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40

I am afraid that there are no solution that fits all need. All have drawbacks and advantages. Accents, if you can do them, work great. Pick a real life language and use an outrageous accent of the same for your Blurbnish. Clearly, the more outlandish and caricature the accent, the better as long as it fits the tone of the game. If the game is real life, ...


29

One thing that I have heard very good reports of is this from a larp event called Captain Dick Britton in The Voice Of The Seraph: If you have a skill in a particular language, then you can both speak it, read it, and write it. By default, everyone talks in English. Please adopt whatever accent is appropriate. To speak in German, prefix ...


5

If this private-in-game communication is happening between just two characters, you can make sure to have the players seated beside each other. You can then use any means, which clearly communicate that the characters are addressing one another and actively exclude everyone else. Examples include but are not limited to: Physical contact: One player places ...


4

You can simply speak with an accent that will be associated with the language. However be aware to match the tone of the table, do not choose a silly accent on a serious game.


2

I once played an IRC game featuring one channel for each of in character and out of character chat. To simulate multiple languages, we just used more channels, one for each. Any character who knew a language would join the side channel. This helped RP because players literally couldn't understand languages they didn't know. Unfortunately, they also didn't ...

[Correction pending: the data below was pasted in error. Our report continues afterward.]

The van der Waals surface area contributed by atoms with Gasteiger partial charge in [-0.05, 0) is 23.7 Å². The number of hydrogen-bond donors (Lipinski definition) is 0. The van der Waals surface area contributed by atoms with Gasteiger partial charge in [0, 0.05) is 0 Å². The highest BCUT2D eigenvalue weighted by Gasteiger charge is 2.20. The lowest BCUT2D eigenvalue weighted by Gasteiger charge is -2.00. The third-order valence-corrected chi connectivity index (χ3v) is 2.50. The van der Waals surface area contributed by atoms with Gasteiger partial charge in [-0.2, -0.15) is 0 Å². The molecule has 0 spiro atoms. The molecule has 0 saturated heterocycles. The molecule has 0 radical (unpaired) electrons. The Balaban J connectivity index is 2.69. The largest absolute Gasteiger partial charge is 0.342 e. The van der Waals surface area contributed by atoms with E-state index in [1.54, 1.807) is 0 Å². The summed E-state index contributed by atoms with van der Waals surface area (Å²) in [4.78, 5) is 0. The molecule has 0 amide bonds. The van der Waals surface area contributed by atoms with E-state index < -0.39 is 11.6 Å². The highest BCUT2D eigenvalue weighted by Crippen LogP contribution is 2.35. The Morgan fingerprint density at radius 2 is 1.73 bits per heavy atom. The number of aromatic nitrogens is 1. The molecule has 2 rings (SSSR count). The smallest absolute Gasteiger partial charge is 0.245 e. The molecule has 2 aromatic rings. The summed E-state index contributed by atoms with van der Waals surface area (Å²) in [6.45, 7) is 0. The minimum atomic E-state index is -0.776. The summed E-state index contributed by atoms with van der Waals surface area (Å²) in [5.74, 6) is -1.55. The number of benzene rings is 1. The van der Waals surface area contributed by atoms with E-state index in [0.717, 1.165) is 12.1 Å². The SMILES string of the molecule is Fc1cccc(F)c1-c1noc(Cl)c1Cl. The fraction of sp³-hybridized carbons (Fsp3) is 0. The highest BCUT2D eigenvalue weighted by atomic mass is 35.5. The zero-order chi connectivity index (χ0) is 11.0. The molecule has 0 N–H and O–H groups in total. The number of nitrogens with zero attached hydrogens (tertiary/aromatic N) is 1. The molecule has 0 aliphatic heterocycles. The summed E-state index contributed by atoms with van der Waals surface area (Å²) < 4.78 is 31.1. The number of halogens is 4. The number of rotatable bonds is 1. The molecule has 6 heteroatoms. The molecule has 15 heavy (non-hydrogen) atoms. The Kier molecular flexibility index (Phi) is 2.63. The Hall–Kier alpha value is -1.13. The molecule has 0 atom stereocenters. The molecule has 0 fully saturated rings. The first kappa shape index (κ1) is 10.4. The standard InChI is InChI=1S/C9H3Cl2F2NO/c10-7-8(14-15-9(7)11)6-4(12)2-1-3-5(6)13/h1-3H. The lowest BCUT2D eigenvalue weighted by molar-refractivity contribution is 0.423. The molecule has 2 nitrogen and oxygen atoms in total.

2

Use a name or term of address in the given language when you switch You mention this language is mostly used for communication between 2 party members. In this case, you could simply call each other by your Blurbnish names, or the Blurbnish word for "brother," etc., as you are switching to Blurbnish. Depending on your campaign setting, you might consider ...


1

How about using a language game? It takes some time to get used, but then you will be able to speak it and understand each other quite fluently. I know this, because we used to play such "language games" back in school.


1

You could use flags. For example, see this dialogue: I speak English. No need for the text to be in a different color. Mo, you speak a derivative of English called American. And it's spelled colour! Err, what are you on about? It's pronounce "couleur"! Clearly, using some smaller flags would be better but I could not find tiny ones. Most ...



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